The musical world of the 1920’s and 30’s was taken with the influence of the bold American genre of jazz which seemed to capture the independent, self reliant and mildly undisciplined nature of the new world. To sophisticates, however, the musical creations of American composers such as Morton and Gershwin were relegates of the music hall, not the decided seriousness of the concert hall. American music held for them a decidedly superficial rhythm oriented character that fell short of the depth of conscience and emotion that were the province of the great European composers. Of particular sensitivity was the concept of the middle movement of a classical piece, since Haydn’s classical construction a piece of contemplative and reflective interlude that elevated classical music from entertainment to a direct treatise on humanity itself.
The center movement was typically framed at a pace that projected at 55-65 beats per minute, or about a beat a second. Not morbidly slow, but consistent with breathing or walking, to focus on the individual and inward direct nature of the movement. The tempo was known as Adagio, and the great composers were noted for the Olympian heights their creativity carried this uniquely human tempo. Wolfgang Mozart with his magnificent Adagios in the Piano Concertos No. 21 and 23, Ludwig Beethoven with his heavenly Adagio in the Emperor Piano Concerto No.5 set the standard for the performer rising above the hushed mass of the orchestra to strike a very individual strain of beauty and contemplation. The sound of something almost otherworldly projects from these masterpieces that always leads the listener to clear their mind, breathe slower, and consider a connection to the sublime. The depth of soul required was felt to be confined to a European sophistication that projected from almost 2500 years of civilization. Americans were juveniles to that tradition.
As in art, American composers were creating every bit as sophisticated a musical composition legacy as their European counterparts, but the credit was scant. Composers such as Copland, Hanson, and Ives brought American inflections to classical compositional structure but fought for attention at the concert hall even in their own country. The American ear sought the traditional voice of the European composer as much as the European audience.
Samuel Barber (1910- 1981) changed all that with a piece of music that connected to the soul every bit as much as the great composers, and using the sacred weapon of the Adagio. With his String Quartet Opus 11, composed at the age of 25 in 1935-6, Barber plugged deeply into the evocative tempo of the Adagio and created a composition that resonated at all levels, from the intimate sounds of the quartet to the intense layers of the orchestra. Here was pathos, yearning, searching, and otherworldly in nine minutes of perfection. Barber knew he had in his words a ‘knockout” of creation, and it didn’t take long for the serious performance world to agree with him as Barber created the Adagio for Strings for the concert hall. Toscanini, who saw American music as casual and rarely performed it, recognized Barber’s masterpiece for what it was, a magisterial creation using the Adagio tempo, worthy of any European composer’s best work.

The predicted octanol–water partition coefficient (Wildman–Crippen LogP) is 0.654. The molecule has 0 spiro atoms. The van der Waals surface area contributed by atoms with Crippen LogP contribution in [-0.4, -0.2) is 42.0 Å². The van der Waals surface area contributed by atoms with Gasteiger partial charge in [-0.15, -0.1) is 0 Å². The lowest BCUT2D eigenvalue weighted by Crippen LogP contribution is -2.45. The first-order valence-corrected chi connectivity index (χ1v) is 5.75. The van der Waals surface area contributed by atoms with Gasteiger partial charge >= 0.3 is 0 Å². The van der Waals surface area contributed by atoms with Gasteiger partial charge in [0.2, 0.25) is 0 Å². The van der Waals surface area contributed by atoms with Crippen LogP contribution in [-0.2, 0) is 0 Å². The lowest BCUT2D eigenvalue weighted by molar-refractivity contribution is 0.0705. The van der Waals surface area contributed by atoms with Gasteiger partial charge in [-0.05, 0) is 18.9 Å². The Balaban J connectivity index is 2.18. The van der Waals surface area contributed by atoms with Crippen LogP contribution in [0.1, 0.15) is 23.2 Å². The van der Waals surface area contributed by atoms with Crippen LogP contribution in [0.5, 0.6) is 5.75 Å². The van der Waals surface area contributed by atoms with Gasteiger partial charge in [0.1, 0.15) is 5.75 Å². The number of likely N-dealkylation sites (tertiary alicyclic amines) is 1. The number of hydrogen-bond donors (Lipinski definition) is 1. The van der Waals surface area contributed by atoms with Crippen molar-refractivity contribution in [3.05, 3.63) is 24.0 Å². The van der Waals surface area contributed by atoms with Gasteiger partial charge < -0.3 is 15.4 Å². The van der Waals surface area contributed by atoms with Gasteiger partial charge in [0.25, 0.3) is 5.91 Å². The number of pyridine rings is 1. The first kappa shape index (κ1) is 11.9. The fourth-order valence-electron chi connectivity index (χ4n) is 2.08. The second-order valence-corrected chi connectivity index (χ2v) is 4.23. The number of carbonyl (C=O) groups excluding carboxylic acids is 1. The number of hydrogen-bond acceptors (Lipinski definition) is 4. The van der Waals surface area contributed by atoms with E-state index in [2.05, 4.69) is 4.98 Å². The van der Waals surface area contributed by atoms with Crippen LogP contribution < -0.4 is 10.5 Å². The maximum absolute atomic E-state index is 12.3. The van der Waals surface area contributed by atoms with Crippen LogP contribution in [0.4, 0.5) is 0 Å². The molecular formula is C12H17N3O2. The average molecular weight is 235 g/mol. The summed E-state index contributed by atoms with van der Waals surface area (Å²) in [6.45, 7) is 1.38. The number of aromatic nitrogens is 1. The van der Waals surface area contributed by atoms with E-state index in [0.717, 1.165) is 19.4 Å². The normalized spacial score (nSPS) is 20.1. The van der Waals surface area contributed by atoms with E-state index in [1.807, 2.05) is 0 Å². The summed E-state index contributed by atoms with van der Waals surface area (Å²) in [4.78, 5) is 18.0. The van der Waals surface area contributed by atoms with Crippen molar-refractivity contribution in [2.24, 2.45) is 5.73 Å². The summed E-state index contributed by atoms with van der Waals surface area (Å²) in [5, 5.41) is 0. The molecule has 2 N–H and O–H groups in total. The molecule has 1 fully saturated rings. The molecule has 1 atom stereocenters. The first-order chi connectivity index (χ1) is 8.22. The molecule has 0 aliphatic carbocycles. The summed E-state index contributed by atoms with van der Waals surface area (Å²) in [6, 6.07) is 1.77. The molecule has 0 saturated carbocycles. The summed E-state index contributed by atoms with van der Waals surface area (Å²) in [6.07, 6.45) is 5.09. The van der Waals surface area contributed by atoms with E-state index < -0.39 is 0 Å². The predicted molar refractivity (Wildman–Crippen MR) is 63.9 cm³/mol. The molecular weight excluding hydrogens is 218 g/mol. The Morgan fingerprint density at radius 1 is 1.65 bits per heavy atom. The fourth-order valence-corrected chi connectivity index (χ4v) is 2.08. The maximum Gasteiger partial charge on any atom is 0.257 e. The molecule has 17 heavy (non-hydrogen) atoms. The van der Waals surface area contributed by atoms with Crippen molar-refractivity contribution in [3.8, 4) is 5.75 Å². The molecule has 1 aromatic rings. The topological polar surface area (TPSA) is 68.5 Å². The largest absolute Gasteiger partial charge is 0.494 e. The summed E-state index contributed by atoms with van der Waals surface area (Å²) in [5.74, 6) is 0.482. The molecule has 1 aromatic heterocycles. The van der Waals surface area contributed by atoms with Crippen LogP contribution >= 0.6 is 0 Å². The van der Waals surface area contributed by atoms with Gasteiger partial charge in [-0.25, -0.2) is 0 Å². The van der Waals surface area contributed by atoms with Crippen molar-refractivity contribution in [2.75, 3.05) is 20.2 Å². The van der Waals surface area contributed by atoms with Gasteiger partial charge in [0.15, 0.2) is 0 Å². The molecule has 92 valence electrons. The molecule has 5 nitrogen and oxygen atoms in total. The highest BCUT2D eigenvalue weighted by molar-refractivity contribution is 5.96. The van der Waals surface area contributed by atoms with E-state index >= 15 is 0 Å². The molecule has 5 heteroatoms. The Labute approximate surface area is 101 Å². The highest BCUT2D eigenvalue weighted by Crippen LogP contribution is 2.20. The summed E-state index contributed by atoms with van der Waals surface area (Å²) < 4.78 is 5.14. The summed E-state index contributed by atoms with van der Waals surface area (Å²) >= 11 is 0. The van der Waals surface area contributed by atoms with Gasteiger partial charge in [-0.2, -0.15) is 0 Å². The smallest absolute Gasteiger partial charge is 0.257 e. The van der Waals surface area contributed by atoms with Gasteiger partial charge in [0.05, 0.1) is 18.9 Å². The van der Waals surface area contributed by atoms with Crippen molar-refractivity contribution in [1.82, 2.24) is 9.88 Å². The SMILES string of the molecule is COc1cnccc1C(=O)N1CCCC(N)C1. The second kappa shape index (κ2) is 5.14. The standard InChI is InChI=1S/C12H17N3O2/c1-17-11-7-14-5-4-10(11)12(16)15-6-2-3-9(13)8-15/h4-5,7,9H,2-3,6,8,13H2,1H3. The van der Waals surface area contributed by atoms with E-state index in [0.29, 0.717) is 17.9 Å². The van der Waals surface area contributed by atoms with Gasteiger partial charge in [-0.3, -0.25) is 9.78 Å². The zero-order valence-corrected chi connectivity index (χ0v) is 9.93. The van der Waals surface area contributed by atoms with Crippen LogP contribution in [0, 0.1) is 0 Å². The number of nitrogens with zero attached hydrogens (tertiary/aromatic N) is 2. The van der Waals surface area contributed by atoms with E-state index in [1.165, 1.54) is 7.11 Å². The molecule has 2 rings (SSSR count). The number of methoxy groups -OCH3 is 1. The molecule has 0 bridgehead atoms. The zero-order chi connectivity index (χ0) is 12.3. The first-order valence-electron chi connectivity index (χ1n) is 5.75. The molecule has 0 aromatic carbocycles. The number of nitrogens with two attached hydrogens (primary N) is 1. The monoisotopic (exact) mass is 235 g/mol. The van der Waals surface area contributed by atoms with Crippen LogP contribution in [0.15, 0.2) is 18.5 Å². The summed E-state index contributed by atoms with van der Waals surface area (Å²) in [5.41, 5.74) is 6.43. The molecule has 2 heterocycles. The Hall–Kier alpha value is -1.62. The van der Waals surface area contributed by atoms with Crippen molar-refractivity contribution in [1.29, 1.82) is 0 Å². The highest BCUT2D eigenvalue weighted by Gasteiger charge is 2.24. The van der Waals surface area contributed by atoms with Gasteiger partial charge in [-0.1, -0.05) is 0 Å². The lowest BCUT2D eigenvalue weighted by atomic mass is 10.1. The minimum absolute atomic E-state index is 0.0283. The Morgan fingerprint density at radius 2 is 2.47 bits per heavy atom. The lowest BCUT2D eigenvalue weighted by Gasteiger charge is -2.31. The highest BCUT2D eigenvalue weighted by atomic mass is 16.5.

Barber, born in West Chester, Pennsylvania to a musical family, likely stands as the greatest American composer of the classical concert tradition, with his Violin Concerto, Piano Concerto and Second Symphony having a regular rotation in any international orchestra’s armamentarium. But the Adagio is his moment of genius, when he discovered the perfect language of humanity’s core that transcended all nationalities. Whether in Beijing or Berlin, Boston or Beirut, audiences are immediately transported to their inner depths of recognition of the soul and frail majesty that is human creation. From the occasion of national crisis, state funeral, personal tragedy, or evoking of a simple human life, Barber’s Adagio brings everybody to the edge of intense emotions and to the verge of tears. Not for its sadness, but for its clarity of what is so human about all of us.
The Adagio for Strings has taken its place in the pantheon of great orchestrial Adagios, but I am emotionally struck but the simple beauty of Barber’s genius in the form of the quartet. I am particularly moved by the organ like performance of the Amstel Quartet’s version below that goes through one’s chest like a great bellows, using an instrument I usually avoid for any introspective listen, the saxophone. Barber by his death in 1981 achieved the recognition as a composer of stature, but the singular achievement of his Adagio, raised him to greatness.